Neither man lost sight of what it was they needed to accomplish with this forced sit down. Even burried in mounting press reports that doom itself was landing on Montreal, the two did what they had to. It's quite admirable. 


Gainey, by understanding Kovalev better than a lot of us ever will, reached him through the player's love for the game, the team, and city.

When Kovalev speaks with Gainey, heart to heart, it seems to peel away all the uneccessary emotion the player carries. With burdens lessened, focus clarified, and Kovalev feeling more rightfully appreaciated, Gainey has freed him to once again be simply one important asset on the club rather than its deliverer of destiny. The lightened load suits him much better, whereas placing the captain's "C" on his jersey clearly made him less than the sum of his parts.

The Senators game Saturday has been called a "love in" of sorts between Kovalev and fans - Gainey included. Sometimes the love of hockey frustrates Kovalev, sometimes it feeds him. When Gainey identified that Kovalev's work must precede his talent, the direction it gave Kovalev must have been a welcome respite after feeling overburdened by all the responsabilities he placed on himself in trying to make the team win.

"The team doesn't need Alex the way he's playing right now", is how Gainey framed it. He was right. The team needs him the way he played yesterday. Sometimes, a loosening of the chains allows him to be the player he is. Perhaps now Kovalev understands that he owns the keys to his own shackles.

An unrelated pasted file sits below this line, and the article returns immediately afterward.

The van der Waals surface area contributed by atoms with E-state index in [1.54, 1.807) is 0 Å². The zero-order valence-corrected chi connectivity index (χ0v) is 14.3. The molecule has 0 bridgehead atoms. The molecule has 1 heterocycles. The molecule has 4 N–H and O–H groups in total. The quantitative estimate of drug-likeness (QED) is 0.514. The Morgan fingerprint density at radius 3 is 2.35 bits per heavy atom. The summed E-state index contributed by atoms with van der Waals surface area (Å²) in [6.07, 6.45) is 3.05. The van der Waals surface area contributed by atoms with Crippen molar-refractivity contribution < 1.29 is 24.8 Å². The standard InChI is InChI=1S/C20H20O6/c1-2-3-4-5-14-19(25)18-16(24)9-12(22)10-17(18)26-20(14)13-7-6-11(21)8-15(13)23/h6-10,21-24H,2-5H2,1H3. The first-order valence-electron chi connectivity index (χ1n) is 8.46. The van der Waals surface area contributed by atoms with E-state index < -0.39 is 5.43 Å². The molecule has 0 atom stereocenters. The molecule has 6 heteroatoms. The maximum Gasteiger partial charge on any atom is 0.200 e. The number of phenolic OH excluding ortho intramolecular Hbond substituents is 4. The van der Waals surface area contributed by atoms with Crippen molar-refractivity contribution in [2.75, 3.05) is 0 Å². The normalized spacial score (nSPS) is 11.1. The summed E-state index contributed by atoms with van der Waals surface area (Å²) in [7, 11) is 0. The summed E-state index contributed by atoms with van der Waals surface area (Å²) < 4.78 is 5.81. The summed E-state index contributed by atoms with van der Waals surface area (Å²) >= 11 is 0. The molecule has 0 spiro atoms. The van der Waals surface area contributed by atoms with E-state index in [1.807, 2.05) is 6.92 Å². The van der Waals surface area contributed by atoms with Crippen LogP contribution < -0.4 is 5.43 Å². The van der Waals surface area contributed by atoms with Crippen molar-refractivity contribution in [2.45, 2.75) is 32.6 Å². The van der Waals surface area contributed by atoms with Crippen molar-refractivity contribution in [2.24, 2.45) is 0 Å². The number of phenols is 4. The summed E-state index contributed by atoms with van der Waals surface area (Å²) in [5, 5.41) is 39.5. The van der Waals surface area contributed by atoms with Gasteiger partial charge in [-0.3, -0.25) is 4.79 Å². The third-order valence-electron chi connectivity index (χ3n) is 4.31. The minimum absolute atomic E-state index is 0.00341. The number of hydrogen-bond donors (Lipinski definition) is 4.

Gainey didn't pull Kovalev aside to run him throught a grinder as many, myself included, first thought. He brought him to a place where, with some reflexion, deep breaths and deeper conversation, an understanding emerged that there was still a lot that he could offer the team when at his best and that this break was a way to help enable it to happen.

The best part, was that by placing Kovalev is a reflective mode, it allowed Gainey to reach him with the message that he still had faith in him. That made all the difference. You could just see it in the way Kovalev was feeling the love after Saturday's game. 


Log In Sign Up

Log In Sign Up

Please choose a new SB Nation username and password

As part of the new SB Nation launch, prior users will need to choose a permanent username, along with a new password.

Your username will be used to login to SB Nation going forward.

I already have a Vox Media account!

Verify Vox Media account

Please login to your Vox Media account. This account will be linked to your previously existing Eater account.

Please choose a new SB Nation username and password

As part of the new SB Nation launch, prior MT authors will need to choose a new username and password.

Your username will be used to login to SB Nation going forward.

Forgot password?

We'll email you a reset link.

If you signed up using a 3rd party account like Facebook or Twitter, please login with it instead.

Forgot password?

Try another email?

Almost done,

By becoming a registered user, you are also agreeing to our Terms and confirming that you have read our Privacy Policy.

Join Eyes On The Prize

You must be a member of Eyes On The Prize to participate.

We have our own Community Guidelines at Eyes On The Prize. You should read them.

Join Eyes On The Prize

You must be a member of Eyes On The Prize to participate.

We have our own Community Guidelines at Eyes On The Prize. You should read them.




Choose an available username to complete sign up.

In order to provide our users with a better overall experience, we ask for more information from Facebook when using it to login so that we can learn more about our audience and provide you with the best possible experience. We do not store specific user data and the sharing of it is not required to login with Facebook.